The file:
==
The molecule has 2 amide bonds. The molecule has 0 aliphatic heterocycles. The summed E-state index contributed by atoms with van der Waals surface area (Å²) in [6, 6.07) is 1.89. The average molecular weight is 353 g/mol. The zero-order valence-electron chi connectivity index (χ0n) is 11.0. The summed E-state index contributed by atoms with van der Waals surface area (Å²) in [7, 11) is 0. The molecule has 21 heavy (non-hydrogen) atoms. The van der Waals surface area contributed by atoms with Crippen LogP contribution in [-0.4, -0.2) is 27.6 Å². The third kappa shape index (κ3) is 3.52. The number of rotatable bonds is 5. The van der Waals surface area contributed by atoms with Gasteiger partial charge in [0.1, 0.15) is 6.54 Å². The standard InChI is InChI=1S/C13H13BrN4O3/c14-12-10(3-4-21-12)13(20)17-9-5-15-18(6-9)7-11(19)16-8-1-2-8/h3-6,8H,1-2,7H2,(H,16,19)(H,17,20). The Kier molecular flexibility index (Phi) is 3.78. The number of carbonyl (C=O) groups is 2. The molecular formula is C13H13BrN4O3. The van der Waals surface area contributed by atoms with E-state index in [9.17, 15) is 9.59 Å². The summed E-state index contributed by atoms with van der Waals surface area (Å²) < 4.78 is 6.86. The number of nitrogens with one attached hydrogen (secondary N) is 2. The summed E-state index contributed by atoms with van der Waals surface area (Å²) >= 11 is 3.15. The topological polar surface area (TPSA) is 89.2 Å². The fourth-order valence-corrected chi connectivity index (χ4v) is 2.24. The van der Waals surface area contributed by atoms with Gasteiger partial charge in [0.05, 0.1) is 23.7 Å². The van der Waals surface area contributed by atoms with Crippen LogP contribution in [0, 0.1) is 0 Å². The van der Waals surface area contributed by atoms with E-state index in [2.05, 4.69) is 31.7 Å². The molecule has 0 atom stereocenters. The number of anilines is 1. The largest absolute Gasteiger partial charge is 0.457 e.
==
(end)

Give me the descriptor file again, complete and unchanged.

The molecule has 2 amide bonds. The molecule has 0 aliphatic heterocycles. The summed E-state index contributed by atoms with van der Waals surface area (Å²) in [6, 6.07) is 1.89. The average molecular weight is 353 g/mol. The zero-order valence-electron chi connectivity index (χ0n) is 11.0. The summed E-state index contributed by atoms with van der Waals surface area (Å²) in [7, 11) is 0. The molecule has 21 heavy (non-hydrogen) atoms. The van der Waals surface area contributed by atoms with Crippen LogP contribution in [-0.4, -0.2) is 27.6 Å². The third kappa shape index (κ3) is 3.52. The number of rotatable bonds is 5. The van der Waals surface area contributed by atoms with Gasteiger partial charge in [0.1, 0.15) is 6.54 Å². The standard InChI is InChI=1S/C13H13BrN4O3/c14-12-10(3-4-21-12)13(20)17-9-5-15-18(6-9)7-11(19)16-8-1-2-8/h3-6,8H,1-2,7H2,(H,16,19)(H,17,20). The Kier molecular flexibility index (Phi) is 3.78. The number of carbonyl (C=O) groups is 2. The molecular formula is C13H13BrN4O3. The van der Waals surface area contributed by atoms with E-state index in [9.17, 15) is 9.59 Å². The summed E-state index contributed by atoms with van der Waals surface area (Å²) < 4.78 is 6.86. The number of nitrogens with one attached hydrogen (secondary N) is 2. The summed E-state index contributed by atoms with van der Waals surface area (Å²) >= 11 is 3.15. The topological polar surface area (TPSA) is 89.2 Å². The fourth-order valence-corrected chi connectivity index (χ4v) is 2.24. The van der Waals surface area contributed by atoms with Gasteiger partial charge in [0.05, 0.1) is 23.7 Å². The van der Waals surface area contributed by atoms with Crippen LogP contribution in [0, 0.1) is 0 Å². The van der Waals surface area contributed by atoms with E-state index in [2.05, 4.69) is 31.7 Å². The molecule has 0 atom stereocenters. The number of anilines is 1. The largest absolute Gasteiger partial charge is 0.457 e.